WESTMINSTER, Colo.—PSA, the global systems integrator consortium, announced its president, Ric McCullough, has joined the Executive Council for the Security Industry Association.

SIA, other organizations urge Congress to consider facts, benefits of facial recognition

Favorable uses for public safety, national security and fighting fraud
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10/21/2019

SILVER SPRING, Md.—As part of a coalition of organizations and trade associations, the Security Industry Association (SIA) issued a letter to Congress outlining its concerns regarding potential bans on public-sector uses of facial recognition technology.

SIA unveils new Center of Excellence

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Wednesday, October 16, 2019

The Security Industry Association (SIA) has unveiled the new SIA Center of Excellence, a member-driven learning consortium for education, research and training resources serving the security industry. This online repository of vendor-neutral, vetted information includes easy-to-access, on-demand learning and development tools and resources like training courses, e-learning modules, webinars and articles created to improve individual, team and organizational performance.

“The SIA Center of Excellence was created to foster security industry expertise and help SIA members and the entire security ecosystem stay at the forefront of evolving market demands,” SIA CEO Don Erickson said in the announcement. “This new learning tool will help provide tangible value to our members and help raise the industry’s level of professionalism and knowledge.”

SIA Center of Excellence content is organized by category and type and can easily be searched to find the most appropriate resources and learning tools.

“In addition to creating a centralized learning and development environment where industry stakeholders can access high-quality educational resources, the SIA Center of Excellence is a collaborative space where member organizations can contribute training content and share best practices,” said Dr. Elli Voorhees, director of education and training at SIA. “We encourage SIA members to get involved with this exciting new initiative by submitting content for consideration and help us in growing the future of workforce development in our industry.”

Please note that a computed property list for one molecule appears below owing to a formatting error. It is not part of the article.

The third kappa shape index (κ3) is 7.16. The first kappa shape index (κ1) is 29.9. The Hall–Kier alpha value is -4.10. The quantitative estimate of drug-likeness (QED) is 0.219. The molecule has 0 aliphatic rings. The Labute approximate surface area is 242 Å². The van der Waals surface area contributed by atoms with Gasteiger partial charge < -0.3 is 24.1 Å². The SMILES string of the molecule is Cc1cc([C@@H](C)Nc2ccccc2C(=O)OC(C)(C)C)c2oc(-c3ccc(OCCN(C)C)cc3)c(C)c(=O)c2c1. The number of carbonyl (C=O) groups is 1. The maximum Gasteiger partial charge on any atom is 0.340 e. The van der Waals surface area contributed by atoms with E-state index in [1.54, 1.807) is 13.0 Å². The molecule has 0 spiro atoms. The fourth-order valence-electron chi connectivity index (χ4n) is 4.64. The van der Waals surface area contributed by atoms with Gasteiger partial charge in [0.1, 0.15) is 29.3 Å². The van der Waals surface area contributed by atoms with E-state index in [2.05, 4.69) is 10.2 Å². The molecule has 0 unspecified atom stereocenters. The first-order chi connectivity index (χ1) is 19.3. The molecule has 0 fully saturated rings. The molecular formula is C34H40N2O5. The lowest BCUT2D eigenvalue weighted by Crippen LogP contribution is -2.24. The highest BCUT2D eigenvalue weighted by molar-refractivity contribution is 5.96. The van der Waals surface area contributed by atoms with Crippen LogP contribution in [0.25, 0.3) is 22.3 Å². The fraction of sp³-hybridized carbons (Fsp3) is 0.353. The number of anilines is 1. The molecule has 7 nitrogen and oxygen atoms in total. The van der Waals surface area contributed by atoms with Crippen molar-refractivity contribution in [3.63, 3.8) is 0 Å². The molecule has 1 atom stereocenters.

To learn more about the SIA Center of Excellence or become a contributing member, please contact Elli Voorhees at [email protected] or 301-804-4798.

Steve Van Till to receive SIA’s 2019 Lippert Award

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10/08/2019

SILVER SPRING, Md.—The Security Industry Association (SIA) selected Steve Van Till, co-founder, president and CEO of Brivo, as the 2019 recipient of the George R. Lippert Memorial Award.

SIA provides analysis of rules related to NDAA

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Wednesday, August 21, 2019

If you’re part of the security industry, there’s little doubt you haven’t heard about the Federal Acquisition Regulation (FAR) rule announced last week that started the ball rolling on the prohibition to procure certain Chinese telecommunications and video surveillance equipment. The key word here is “certain,” meaning not all equipment is part of the rule, and security contractors are left scrambling trying to figure out exactly what to do.

The Security Industry Association (SIA) jumped into action and released a preliminary analysis of the rule that focuses specifically on the video surveillance equipment and services covered. SIA also stated that they will update the analysis with additional insight and information as needed, and the association will host a webinar tomorrow, August 22 at 1pm ET to brief members on its analysis of the NDAA prohibition and acquisition rules.

According to SIA’s analysis, security contractors need to understand the following:

Remember the effective date, August 13, 2019. Why is this so important? Because all solicitations, contracts and contract awards issued on or after this date will include clauses prohibiting procurement of covered equipment and services.

Disclosure requirements for new contracts. Beginning on the effective date, all offerors must provide self-certification as to whether ANY of their offerings to the federal government include covered equipment or services. This also extends to subcontractors.

Reporting requirements. Beginning on the effective date, contractors and subcontractors are required to report any covered equipment, system or services provided and discovered during contract performance within one day of discovery. In addition, within 10 days, the contractor must explain mitigation actions taken or recommended.